Life at home

Life at home with Macular Degeneration

When you’re used to relying on your sight, any amount of vision loss from Age-related Macular Degeneration (AMD) can make everyday tasks more challenging. If you lose a significant portion of your central vision, it can become more difficult to do things like reading, watching TV, or cooking.

Thankfully, many resources available to you, offering smart ideas and useful tools to help you work around your vision limitations, maintain your independence, and enjoy your life.

Your eye care professional can help with suggestions or arrange for an occupational therapist to visit your home to provide tips that work for you.

Here are some helpful ideas to get you started.

Compensating for Vision Loss

Compensating for Vision Loss

Macular degeneration impacts only your central vision—what you see directly in front of you. Your peripheral vision, what you see to the sides, up, and down, will likely remain sharp. Try positioning things to make use of these areas of sharper vision. With practice, you may find you can improve your ability to do tasks, while relying on your peripheral vision.

You can also learn how to use your other senses to help you navigate your world. For example, when cooking, try slowly moving your hand about a foot over a pan on the stove to check that it’s centred over the burner. Too much heat in one spot might mean the burner is exposed.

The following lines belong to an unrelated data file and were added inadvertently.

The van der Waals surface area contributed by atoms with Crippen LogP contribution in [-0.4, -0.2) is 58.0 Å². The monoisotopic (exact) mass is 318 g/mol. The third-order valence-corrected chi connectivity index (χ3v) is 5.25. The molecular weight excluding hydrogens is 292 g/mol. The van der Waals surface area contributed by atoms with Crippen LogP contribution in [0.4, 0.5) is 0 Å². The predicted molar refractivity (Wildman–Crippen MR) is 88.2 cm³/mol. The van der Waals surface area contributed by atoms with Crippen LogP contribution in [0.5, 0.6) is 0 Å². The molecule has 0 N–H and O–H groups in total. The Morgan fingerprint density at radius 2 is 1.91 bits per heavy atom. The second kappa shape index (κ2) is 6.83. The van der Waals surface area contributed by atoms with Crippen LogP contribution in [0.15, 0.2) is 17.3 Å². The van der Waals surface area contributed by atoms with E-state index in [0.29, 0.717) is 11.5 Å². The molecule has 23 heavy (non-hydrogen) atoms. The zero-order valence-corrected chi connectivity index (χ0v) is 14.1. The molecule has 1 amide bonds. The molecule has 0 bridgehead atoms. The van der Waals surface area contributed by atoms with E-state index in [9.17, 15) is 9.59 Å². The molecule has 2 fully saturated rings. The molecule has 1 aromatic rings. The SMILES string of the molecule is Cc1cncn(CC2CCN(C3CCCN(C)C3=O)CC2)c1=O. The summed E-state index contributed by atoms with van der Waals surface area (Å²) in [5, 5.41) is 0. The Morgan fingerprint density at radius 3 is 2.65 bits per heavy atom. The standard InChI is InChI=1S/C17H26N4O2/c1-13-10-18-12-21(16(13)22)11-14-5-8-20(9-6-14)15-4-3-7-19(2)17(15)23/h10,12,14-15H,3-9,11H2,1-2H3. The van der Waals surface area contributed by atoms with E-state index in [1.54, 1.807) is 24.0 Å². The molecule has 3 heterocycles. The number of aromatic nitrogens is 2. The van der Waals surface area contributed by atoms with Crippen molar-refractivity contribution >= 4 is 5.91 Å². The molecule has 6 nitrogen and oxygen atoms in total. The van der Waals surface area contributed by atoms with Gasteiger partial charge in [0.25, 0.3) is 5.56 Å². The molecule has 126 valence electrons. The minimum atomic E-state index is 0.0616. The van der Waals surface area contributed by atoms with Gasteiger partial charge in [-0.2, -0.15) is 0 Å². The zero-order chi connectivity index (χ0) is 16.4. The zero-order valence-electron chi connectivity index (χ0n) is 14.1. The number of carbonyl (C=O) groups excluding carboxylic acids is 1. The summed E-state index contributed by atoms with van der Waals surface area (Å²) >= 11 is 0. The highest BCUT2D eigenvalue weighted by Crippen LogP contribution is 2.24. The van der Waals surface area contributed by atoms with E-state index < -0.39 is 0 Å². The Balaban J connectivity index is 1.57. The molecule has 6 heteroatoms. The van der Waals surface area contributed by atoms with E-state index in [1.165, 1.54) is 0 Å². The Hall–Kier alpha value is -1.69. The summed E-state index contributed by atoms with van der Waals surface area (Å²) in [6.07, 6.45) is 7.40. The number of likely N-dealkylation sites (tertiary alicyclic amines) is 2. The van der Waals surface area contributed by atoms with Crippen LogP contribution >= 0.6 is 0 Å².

Adjust your home lighting for low vision

With AMD, you may find that spaces begin to appear darker. Whether you’re trying to knit, do laundry, or chop vegetables, you may find it easier to use your remaining vision when working with good lighting.

Try these tips:

  • Increase the light in a room overall or use a lamp focused on the task.
  • Place lighting so it shines directly on what you’re trying to do, without shadows or glare.
  • Consider using LED lights. Look for bulbs that are labelled as “warm,” which have less blue tones.
  • Try using a light that clips onto a hat or a cap – great for shining light wherever you turn your head.

Use contrast to find things

Another way to make tasks easier is to create more contrast in the colours of objects.

Try these tips:

  • Get a dark switch plate or put dark tape around light switches and doorknobs to make them stand out.
  • Arrange brightly coloured pillows or a throw blanket to make it easier to see seating options.
  • Place strips of coloured electrical tape or duct tape on the edges of steps, to help prevent falls.
  • Use paint or nail polish in bright or dark colours to create contrast on objects such as hairbrushes, kitchen utensils, or tools.
Life at home with Macular Degeneration

Get help from a voice assistant or smart-home gadgets

A voice assistant can do everything from set an alarm, tell you the temperature, or make a grocery list. Add smart home devices like plugs and lightbulbs, and it can also turn on lights, adjust the thermostat, and much more. You can start with the free voice assistant on any smartphone or get a smart speaker for your home.